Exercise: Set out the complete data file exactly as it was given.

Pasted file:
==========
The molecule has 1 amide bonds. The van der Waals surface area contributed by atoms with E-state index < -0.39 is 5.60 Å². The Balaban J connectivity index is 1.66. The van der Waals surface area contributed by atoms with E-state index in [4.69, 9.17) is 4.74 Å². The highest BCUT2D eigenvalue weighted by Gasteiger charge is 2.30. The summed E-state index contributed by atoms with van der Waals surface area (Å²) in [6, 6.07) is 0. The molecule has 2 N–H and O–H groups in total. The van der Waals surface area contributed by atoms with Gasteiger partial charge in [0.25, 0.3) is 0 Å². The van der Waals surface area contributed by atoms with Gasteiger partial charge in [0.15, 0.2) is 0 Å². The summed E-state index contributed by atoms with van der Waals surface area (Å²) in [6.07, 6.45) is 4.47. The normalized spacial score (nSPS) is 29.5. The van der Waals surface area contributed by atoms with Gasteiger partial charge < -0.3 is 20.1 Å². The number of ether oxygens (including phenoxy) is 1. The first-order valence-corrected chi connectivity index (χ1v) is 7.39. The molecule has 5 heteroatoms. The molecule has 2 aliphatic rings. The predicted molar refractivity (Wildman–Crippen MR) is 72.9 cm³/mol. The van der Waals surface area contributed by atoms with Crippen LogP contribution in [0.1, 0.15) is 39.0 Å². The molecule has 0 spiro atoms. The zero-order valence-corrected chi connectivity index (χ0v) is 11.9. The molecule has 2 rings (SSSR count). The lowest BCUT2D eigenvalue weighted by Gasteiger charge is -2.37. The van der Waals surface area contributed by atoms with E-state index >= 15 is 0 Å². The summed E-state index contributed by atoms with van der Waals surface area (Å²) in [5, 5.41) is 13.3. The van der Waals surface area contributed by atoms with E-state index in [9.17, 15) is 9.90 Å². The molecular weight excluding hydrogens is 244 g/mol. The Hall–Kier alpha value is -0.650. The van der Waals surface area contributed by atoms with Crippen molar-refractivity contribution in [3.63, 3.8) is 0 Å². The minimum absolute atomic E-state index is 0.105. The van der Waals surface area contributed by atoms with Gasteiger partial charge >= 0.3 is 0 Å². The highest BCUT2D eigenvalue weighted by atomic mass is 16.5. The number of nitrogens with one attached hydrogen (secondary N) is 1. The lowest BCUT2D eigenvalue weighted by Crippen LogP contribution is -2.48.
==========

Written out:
The molecule has 1 amide bonds. The van der Waals surface area contributed by atoms with E-state index < -0.39 is 5.60 Å². The Balaban J connectivity index is 1.66. The van der Waals surface area contributed by atoms with E-state index in [4.69, 9.17) is 4.74 Å². The highest BCUT2D eigenvalue weighted by Gasteiger charge is 2.30. The summed E-state index contributed by atoms with van der Waals surface area (Å²) in [6, 6.07) is 0. The molecule has 2 N–H and O–H groups in total. The van der Waals surface area contributed by atoms with Gasteiger partial charge in [0.25, 0.3) is 0 Å². The van der Waals surface area contributed by atoms with Gasteiger partial charge in [0.15, 0.2) is 0 Å². The summed E-state index contributed by atoms with van der Waals surface area (Å²) in [6.07, 6.45) is 4.47. The normalized spacial score (nSPS) is 29.5. The van der Waals surface area contributed by atoms with Gasteiger partial charge < -0.3 is 20.1 Å². The number of ether oxygens (including phenoxy) is 1. The first-order valence-corrected chi connectivity index (χ1v) is 7.39. The molecule has 5 heteroatoms. The molecule has 2 aliphatic rings. The predicted molar refractivity (Wildman–Crippen MR) is 72.9 cm³/mol. The van der Waals surface area contributed by atoms with Crippen LogP contribution in [0.1, 0.15) is 39.0 Å². The molecule has 0 spiro atoms. The zero-order valence-corrected chi connectivity index (χ0v) is 11.9. The molecule has 2 rings (SSSR count). The lowest BCUT2D eigenvalue weighted by Gasteiger charge is -2.37. The van der Waals surface area contributed by atoms with E-state index >= 15 is 0 Å². The summed E-state index contributed by atoms with van der Waals surface area (Å²) in [5, 5.41) is 13.3. The van der Waals surface area contributed by atoms with E-state index in [9.17, 15) is 9.90 Å². The molecular weight excluding hydrogens is 244 g/mol. The Hall–Kier alpha value is -0.650. The van der Waals surface area contributed by atoms with Crippen molar-refractivity contribution in [3.63, 3.8) is 0 Å². The minimum absolute atomic E-state index is 0.105. The van der Waals surface area contributed by atoms with Gasteiger partial charge >= 0.3 is 0 Å². The highest BCUT2D eigenvalue weighted by atomic mass is 16.5. The number of nitrogens with one attached hydrogen (secondary N) is 1. The lowest BCUT2D eigenvalue weighted by Crippen LogP contribution is -2.48.